Hurricane Hermine brought strong winds and flooding to a swath of Florida's Gulf Coast early today, knocking out power to more than 250,000 people and raising fears of additional damage as the storm swept across the state.
The tropical system that spun off the warm waters of the Gulf whipped up 80 mph winds that extended 45 miles from the eye before weakening over land and being downgraded to a tropical storm.
Less severe but still dangerous winds of up to 74 mph spanned several hundred miles, from Tampa to the barrier islands south of Pensacola, as the storm barreled inland.
The latest forecast this morning had Hermine's maximum sustained winds as it moved up the coast over South Carolina.
Florida Gov. Rick Scott warned residents to avoid unnecessary travel as trees, power lines, road signs and traffic lights come down across the state. One man, who appeared to be homeless, was killed after being hit by a tree in Marion County. Officials are still determining whether the death was storm-related.
"The No. 1 thing is to stay safe," Scott told a news conference this morning, advising residents to steer clear of standing water and fallen power lines.
In the coming days, officials will assess the damage and respond to the needs of affected communities. As of 9:30 this morning, 99 percent of homes in Osceola County were without power, he said.
Powerful rip currents, high seas and minor coastal flooding threatened an even larger area of Florida's coast.
Flooding continued to pose a threat even as the system slowed down as it headed toward Georgia.
Hermine made landfall at 1:30 this morning, becoming the first hurricane to hit Florida since Hurricane Wilma struck the Sunshine State in 2005.
The last hurricane to make landfall in the United States was Hurricane Arthur in 2014, a Category 2 storm that came ashore in North Carolina.
Hundreds of thousands of residents across the affected area have lost power, notably in Tallahassee, where ABC affiliate station WTXL-TV reported more than 70,000 outages and people posted pictures online of a blackout at Florida State University.
Hundreds of schools and government offices announced closures as the state today for the storm's full impact.
In addition to high winds, forecasters said, the storm could bring dangerous flooding in the next 12 to 24 hours along the Florida coast.
Storm surges may have reached as high as 11 feet in some areas overnight. The National Weather Service said much of northwestern Florida and southern Georgia will get 5 to 10 inches of rain through today, with as much as 15 inches falling in isolated areas.
"These rains may cause life-threatening floods," the National Hurricane Center said.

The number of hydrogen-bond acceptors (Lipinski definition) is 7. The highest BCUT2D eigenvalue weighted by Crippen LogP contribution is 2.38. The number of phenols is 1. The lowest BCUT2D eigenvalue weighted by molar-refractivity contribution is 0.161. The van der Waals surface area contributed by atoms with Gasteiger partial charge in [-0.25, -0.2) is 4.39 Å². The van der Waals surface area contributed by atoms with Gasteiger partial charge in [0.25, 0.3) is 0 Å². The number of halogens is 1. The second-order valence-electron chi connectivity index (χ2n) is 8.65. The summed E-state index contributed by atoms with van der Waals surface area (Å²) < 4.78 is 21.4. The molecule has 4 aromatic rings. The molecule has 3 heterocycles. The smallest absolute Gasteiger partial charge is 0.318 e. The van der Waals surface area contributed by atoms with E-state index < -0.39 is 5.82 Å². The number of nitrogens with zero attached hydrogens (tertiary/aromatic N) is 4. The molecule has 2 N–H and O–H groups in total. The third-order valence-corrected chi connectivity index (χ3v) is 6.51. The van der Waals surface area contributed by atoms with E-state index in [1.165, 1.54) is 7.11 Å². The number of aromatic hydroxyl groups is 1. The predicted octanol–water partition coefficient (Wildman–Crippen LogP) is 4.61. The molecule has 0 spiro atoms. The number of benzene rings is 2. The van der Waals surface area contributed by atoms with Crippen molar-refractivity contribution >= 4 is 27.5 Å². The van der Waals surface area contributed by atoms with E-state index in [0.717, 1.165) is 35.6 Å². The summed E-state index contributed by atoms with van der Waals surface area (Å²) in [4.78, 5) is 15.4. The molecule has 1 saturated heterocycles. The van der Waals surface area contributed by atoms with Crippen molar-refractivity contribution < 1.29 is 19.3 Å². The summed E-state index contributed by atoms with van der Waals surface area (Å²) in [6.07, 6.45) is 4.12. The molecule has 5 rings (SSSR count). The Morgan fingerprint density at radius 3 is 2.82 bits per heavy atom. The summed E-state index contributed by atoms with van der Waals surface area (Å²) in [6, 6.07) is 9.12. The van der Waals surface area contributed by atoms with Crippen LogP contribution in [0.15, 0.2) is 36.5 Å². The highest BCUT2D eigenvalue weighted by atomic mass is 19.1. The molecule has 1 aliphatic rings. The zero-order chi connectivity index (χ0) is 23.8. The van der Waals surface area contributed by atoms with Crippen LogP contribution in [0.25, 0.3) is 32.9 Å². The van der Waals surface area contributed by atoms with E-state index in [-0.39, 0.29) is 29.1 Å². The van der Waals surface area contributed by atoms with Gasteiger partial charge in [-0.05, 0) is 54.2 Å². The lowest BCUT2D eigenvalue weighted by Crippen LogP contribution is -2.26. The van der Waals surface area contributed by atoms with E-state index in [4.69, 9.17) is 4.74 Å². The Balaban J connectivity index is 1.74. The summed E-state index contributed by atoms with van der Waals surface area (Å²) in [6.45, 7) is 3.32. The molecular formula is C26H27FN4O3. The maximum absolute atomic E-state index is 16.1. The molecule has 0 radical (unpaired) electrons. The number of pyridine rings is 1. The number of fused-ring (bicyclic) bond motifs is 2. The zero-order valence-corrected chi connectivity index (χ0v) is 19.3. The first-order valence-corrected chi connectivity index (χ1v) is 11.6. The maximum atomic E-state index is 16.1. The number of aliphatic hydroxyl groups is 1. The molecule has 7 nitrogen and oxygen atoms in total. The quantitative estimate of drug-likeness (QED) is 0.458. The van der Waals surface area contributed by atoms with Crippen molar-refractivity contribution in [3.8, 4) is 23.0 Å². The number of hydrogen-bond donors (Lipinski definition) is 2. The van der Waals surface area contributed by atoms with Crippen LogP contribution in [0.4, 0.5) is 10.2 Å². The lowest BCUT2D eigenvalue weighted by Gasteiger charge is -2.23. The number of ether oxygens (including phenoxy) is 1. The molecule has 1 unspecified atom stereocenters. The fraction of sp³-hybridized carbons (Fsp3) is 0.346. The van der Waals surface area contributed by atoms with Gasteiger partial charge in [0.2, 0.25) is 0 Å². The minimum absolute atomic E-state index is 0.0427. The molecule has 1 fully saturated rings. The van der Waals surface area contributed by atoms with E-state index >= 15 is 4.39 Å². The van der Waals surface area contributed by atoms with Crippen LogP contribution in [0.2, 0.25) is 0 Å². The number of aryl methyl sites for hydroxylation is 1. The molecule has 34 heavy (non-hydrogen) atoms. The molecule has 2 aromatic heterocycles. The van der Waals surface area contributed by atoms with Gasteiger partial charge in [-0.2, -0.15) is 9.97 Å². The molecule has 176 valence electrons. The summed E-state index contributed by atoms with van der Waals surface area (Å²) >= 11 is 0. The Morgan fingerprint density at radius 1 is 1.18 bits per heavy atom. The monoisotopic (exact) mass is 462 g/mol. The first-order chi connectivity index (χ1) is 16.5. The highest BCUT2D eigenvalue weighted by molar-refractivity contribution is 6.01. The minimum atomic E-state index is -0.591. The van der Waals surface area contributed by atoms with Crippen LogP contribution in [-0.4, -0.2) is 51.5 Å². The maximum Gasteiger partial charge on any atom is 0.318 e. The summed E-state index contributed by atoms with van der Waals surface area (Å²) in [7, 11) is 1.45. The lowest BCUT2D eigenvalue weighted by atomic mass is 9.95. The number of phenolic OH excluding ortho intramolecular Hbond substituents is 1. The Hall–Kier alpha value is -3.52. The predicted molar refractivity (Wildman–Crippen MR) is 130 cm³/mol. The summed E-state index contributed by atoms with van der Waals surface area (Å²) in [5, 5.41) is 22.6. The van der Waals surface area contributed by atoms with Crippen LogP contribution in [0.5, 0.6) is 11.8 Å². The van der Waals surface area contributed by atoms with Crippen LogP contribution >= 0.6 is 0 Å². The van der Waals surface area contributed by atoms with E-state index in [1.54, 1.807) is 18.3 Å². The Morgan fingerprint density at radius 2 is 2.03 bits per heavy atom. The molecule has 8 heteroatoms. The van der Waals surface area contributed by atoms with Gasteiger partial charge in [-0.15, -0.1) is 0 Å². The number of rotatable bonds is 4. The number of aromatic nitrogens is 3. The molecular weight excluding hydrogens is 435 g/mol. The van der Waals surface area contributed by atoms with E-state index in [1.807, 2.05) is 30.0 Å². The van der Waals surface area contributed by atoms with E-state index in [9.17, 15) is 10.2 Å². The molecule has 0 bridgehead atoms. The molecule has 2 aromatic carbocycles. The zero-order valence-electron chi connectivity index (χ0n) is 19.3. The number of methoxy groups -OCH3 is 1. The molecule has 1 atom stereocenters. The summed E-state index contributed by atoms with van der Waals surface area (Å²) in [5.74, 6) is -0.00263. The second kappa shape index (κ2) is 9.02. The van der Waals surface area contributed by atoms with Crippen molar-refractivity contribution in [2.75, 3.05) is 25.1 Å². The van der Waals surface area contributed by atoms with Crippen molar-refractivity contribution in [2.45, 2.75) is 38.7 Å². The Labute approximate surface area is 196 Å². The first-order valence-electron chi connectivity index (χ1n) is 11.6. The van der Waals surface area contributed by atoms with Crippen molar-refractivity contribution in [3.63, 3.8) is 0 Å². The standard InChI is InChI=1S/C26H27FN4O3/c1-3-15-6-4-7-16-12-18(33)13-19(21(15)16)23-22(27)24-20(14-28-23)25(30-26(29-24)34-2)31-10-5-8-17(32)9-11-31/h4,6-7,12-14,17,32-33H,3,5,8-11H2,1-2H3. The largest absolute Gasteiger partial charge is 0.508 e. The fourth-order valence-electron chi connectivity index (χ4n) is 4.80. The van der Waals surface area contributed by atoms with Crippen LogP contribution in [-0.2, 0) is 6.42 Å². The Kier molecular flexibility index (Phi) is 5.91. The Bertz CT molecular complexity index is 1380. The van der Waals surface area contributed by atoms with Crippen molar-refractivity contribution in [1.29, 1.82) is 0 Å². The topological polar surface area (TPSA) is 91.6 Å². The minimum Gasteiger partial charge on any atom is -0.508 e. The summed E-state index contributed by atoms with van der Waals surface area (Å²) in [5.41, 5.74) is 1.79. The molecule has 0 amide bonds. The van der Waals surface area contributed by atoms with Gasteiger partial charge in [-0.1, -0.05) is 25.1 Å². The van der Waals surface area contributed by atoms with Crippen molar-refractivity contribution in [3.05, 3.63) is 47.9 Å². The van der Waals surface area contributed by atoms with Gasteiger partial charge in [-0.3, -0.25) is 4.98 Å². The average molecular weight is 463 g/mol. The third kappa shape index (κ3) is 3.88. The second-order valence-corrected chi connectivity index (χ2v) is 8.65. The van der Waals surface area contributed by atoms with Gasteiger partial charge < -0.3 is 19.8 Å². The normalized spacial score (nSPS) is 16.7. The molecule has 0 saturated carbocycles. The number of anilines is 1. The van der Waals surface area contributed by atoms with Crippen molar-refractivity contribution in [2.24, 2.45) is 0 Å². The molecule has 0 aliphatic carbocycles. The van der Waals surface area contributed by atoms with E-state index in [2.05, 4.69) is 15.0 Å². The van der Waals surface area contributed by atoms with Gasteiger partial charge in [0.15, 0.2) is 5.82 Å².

The city of Cedar Key in Florida's Levy County saw a record-high storm surge of 5.8 feet, officials said, and at least 18 people have been evacuated in Pasco County as a storm surge and bands of heavy rain sent water into low-lying areas of coastal neighborhoods, inundating homes and roads.
As much as 10 inches of precipitation is expected as far north as North Carolina. The mid-Atlantic region up to New Jersey is forecast to see heavy rains by Saturday.
The National Weather Service said that an area outside Tampa in Pinellas County recorded 22.36 inches of rain over the past 72 hours and that in nearby Largo 15.23 inches of rain fell. The Associated Press reported 10.73 inches of rain in Seminole, 9.71 inches in Longboat Key and 8.61 inches in Port Richey.
The system will increase the risk of a tornado outbreak across northern Florida and southern Georgia. Tornadoes in tropical systems typically are brief but can be very destructive.
Even as the system headed out of Florida, its impact appeared far from over.
Hermine's predicted path up the East Coast led the National Hurricane Center to issue tropical storm watches all the way up to Sandy Hook, New Jersey. Flash flood watches and warnings have been issued from Florida to Virginia. Forecasters expect the system to be just off the New Jersey coast this weekend, bringing possible coastal flooding and beach erosion.
New York City beaches will be closed for swimming on Sunday due to "life-threatening rip currents", and they could possibly remain closed for Monday and Tuesday, the city announced this afternoon.
As of 11 a.m. Friday, the Tropical Storm Warning had been extended northward from Duck, North Carolina, to south of Fenwick Island, Delaware, including the Chesapeake Bay from Drum Point southward and the Tidal Potomac from Cobb Island eastward.
The tropical storm watch had also been extended northward from Sandy Hook, New Jersey, to west of Watch Hill, Rhode Island, including Long Island and New York City, according to the National Hurricane Center.
ABC News' Max Golembo and Rachel Katz contributed to this report. The Associated Press also contributed.